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The 10 Best JavaScript Development and Design Habits

JavaScript is an easy language to use, and a necessary one in today’s web. So much so that many developers come to JavaScript without any formal programming education. Hence, it’s not uncommon for developers to have years of JavaScript practice (or experimentation) under their belts without ever having established some best development and design habits. In this article, Larry Ullman outlines 10 guidelines that'll help every developer code more effectively.
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JavaScript is a very approachable language, one that forgoes the need for the daunting compilation or installation that comes with other languages like C, Java, PHP, or Ruby. Do a little bit of research online, slap together some code, and you can probably accomplish what you need to do. But to really excel with the language, to create reliable all-platform code, and to be able to develop code more rapidly, at some point you will need to adopt a few best practices.

In writing this article, I originally came up with a long list of suggestions, including some common and specific points such as not using the eval() function. After more thought, I was able to whittle the list down and structure them in the following 10 suggestions. A couple apply to all programming languages, some are very particular to JavaScript, and the last ones strive towards making you a better JavaScript developer[md]not just today, but as you head into the future. While the list is certainly not exhaustive, few seasoned programmers would argue with its recommendations.

Document Your Code!

Documenting your code is one of those things that all programmers (well, most) know they should do but few do well enough. Perhaps it’s because I’m a writer, but I think that proper code documentation is one of the most critical qualities. In order to do it right, you have to document your code while you write it, if not beforehand. Don’t make code documentation an afterthought! And don’t just add comments, but have them be thorough, useful, and above all, accurate.

Then, with JavaScript specifically, strip them all out (i.e., minify your code) in the versions of your scripts that will actually be distributed (be certain to save a non-minified copy for yourself).

Be Consistent

Some programmers get all worked up about the proper way to name variables or functions, or how control structures should be formatted. There are reasonable arguments to many different approaches and styles, but the only rule that’s absolute is to be consistent. Whatever styles, rules, and formatting you prefer, stick to those policies religiously. Doing so will reduce the number of trivial bugs and errors in your code, and make you a faster programmer.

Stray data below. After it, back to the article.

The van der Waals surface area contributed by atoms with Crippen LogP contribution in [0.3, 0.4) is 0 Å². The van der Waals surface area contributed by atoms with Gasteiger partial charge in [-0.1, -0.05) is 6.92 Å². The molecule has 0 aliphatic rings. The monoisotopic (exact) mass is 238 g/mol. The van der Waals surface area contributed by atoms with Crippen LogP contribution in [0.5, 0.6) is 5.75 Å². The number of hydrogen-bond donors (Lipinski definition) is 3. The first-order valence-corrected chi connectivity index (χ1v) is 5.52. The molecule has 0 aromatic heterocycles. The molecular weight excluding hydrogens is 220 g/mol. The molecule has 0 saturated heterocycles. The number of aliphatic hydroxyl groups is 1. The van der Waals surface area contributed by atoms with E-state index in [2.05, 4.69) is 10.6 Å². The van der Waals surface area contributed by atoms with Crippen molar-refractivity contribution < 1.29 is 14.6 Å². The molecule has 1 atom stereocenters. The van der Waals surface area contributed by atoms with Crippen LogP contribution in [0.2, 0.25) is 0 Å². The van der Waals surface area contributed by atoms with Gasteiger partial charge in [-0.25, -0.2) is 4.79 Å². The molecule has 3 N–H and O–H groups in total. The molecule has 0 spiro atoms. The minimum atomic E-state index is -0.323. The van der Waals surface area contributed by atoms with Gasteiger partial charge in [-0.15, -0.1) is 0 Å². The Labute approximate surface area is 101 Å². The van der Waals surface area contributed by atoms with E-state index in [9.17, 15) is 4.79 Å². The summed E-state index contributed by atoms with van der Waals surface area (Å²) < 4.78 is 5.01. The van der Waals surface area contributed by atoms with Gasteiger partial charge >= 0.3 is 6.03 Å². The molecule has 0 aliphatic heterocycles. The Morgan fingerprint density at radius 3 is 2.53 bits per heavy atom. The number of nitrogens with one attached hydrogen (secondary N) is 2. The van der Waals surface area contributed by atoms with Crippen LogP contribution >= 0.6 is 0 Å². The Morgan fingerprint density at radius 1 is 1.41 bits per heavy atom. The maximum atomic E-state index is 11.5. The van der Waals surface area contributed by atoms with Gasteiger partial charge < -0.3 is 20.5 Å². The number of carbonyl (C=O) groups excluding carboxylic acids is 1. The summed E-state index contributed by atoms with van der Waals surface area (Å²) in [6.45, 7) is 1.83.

Test/Handle Errors

Along with failing to properly document code, I find that many beginning programmers do a poor job of watching for and handling errors. It’s somewhat understandable: I know that when I start writing code, I want to get the project up and running as quickly as possible. Towards that end, the temptation is to implement the functionality based upon the web page, script, or application being used properly. But the amateur effort is differentiated from the professional one in how the application reacts when it’s not used properly. Never make assumptions in your code, and start watching for, and handling, errors from the get-go.

Master a Text Editor or IDE

Whether it’s a text editor or an Integrated Development Environment (IDE), you’ll use some sort of application to write your code. There are positives and negatives about each type, but choosing between a text editor and an IDE is largely a personal preference. On the other hand, there’s a strong argument to be made for being comfortable with one of each.

Regardless of what type of application you’re using, let alone which specific one, spend some time mastering it. The more you learn how to tap into your application’s capabilities and features, the faster you’ll be able to develop applications. And as most developers work with multiple languages and technologies, the time spent mastering your development tool will pay off many times over (assuming the same program can be used).

Master Firebug or Another Debugging Tool

On a similar note, you’ll want to make it a goal to master a debugging tool. It doesn’t matter if you master the tools built into a browser, an extension like the awesome Firebug, or something that comes with your IDE: Just find a debugger and become an expert in it!

With JavaScript, you’ll spend a lot of time debugging, so the investment in mastering a debugging tool will pay off quickly and repeatedly. To start, you’ll want to learn how to create breakpoints, including conditional breakpoints, so that you can follow the flow of logic and the values of variables as your code executes.

Validate Everything!

This suggestion is also related to debugging: Validate everything! Like being consistent when you program, validation doesn’t prevent all errors but will lessen the occurrence of the silly ones. When programming in JavaScript, you should start by validating your HTML and CSS, which is a good idea with web development in general.